Note: A few months ago, I blogged about discovering some twenty-year-old journals in my attic and taking the time to read through them. I learned that, back then, I wrote a lot of fiction, and some of it still resonates with me. Just for fun, in the month of December, I’m going to post excerpts. If you like the work, please let me know! And feel free to share this link and invite others to read! This piece is a little racy—so reader beware—but it also demonstrates that even in the early 1990s, I was already in love with love.
The tenth hole of the golf course at Welden Country Club was an unlikely love nest, but when you’re young and horny, the more outrageous the better.
Sarah was particularly fond of the spot she and Nick had chosen to frolic because she loved screwing in weird places. She collected them in her mind, like treasures. The beach. The hot tub. The car. They were average places for a good tumble, but Sarah liked an element of risk, and she also liked the risqué. She once did it on the kitchen table in the dorm lounge in the wee hours of the night with the guy she danced with from the Keene State Theatre Guild. She also boasted on occasion about her romp with the Drew University freshman she met on her summer job on Cape Cod; they did it on his parents’ paddleboat. It was a feat of athleticism, and it was complicated, but what a fine challenge.
That was before. Now, Sarah’s with Nick, and she only keeps track of their wild encounters.
The night was warm, and they lay together, naked from the waist down, near the second hole. Their jeans lay in the grass in a rumpled heap, entangled, like their limbs. Sarah mindlessly pulled blades of grass from the turf. The grass was so short it reminded her of the freshly buzzed heads of Little League players. Each blade poked upright. Eager. Crisp.
“Bet you never had such a hole in one, did you Ace?” she teased.
“Not like this,” Nick said. “Never, like this.”
Nick was on his back, staring up at the sky, painted with stars and not littered by so much as one cloud.
“There’s the Big Dipper,” he said, pointing skyward. “I wish I had my book of constellations. There’s so much we could see tonight. It’s so clear and beautiful.”
Sarah wasn’t one for stargazing, or anything else she considered to be bordering on the intellectual. Such things took too much time, and, she thought, drained the mind of energy. “You’re the only star I’m interested in, Nicky.” After a pause, she added, “Can you believe that just this afternoon I was sitting around that pool with a dozen stuffy club members? I wish they could see us now.”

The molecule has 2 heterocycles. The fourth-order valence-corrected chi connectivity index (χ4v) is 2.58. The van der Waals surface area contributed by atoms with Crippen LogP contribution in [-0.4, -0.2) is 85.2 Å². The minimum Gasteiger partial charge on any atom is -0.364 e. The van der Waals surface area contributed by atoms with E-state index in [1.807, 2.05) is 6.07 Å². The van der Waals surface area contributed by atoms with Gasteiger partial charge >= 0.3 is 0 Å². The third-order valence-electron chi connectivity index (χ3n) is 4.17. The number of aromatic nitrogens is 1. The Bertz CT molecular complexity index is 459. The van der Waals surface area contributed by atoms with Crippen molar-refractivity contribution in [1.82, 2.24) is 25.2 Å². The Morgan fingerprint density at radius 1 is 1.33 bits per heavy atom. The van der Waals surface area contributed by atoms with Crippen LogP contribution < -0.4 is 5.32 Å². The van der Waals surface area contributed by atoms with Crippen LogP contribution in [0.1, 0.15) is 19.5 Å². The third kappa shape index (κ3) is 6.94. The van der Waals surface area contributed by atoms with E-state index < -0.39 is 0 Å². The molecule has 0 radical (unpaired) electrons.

“I’m really glad they can’t,” Nick said with a chuckle. “Don’t forget, I work here, and those tight-ass ladies could get me fired.”
The tenth hole was only five hundred feet or so away from the Olympic-size swimming pool and sprawling patio at the club. Without their daytime customers, the wooden lounge chairs looked empty, skeletons lined up neatly around the pool in a very stiff, informal private gathering.
Newly planted marigolds lined the garden beds that meandered around the patio on all three sides. Sarah thought the young plants were silly looking, stick-like, with one bloom atop each one. She imagined painting a tiny face on each of the yellow flowers.
“You know, I’m really glad your dad didn’t come with me today,” Sarah said. “I invited him because he was nice enough to let me spend the day here, but God, what would we have talked about all day? I don’t know squat about golf.”
“I know what you mean,” Nick said. “Personally, I’m just glad he’s not here now. It really would’ve killed the mood.” Sarah and Nick burst into a fit of giggles. Then, Sarah climbed onto his sturdy torso and laid down on him, her head landing in the middle of the soft hair on his chest.
“I love you, Nick,” she said.
“I love you, too.”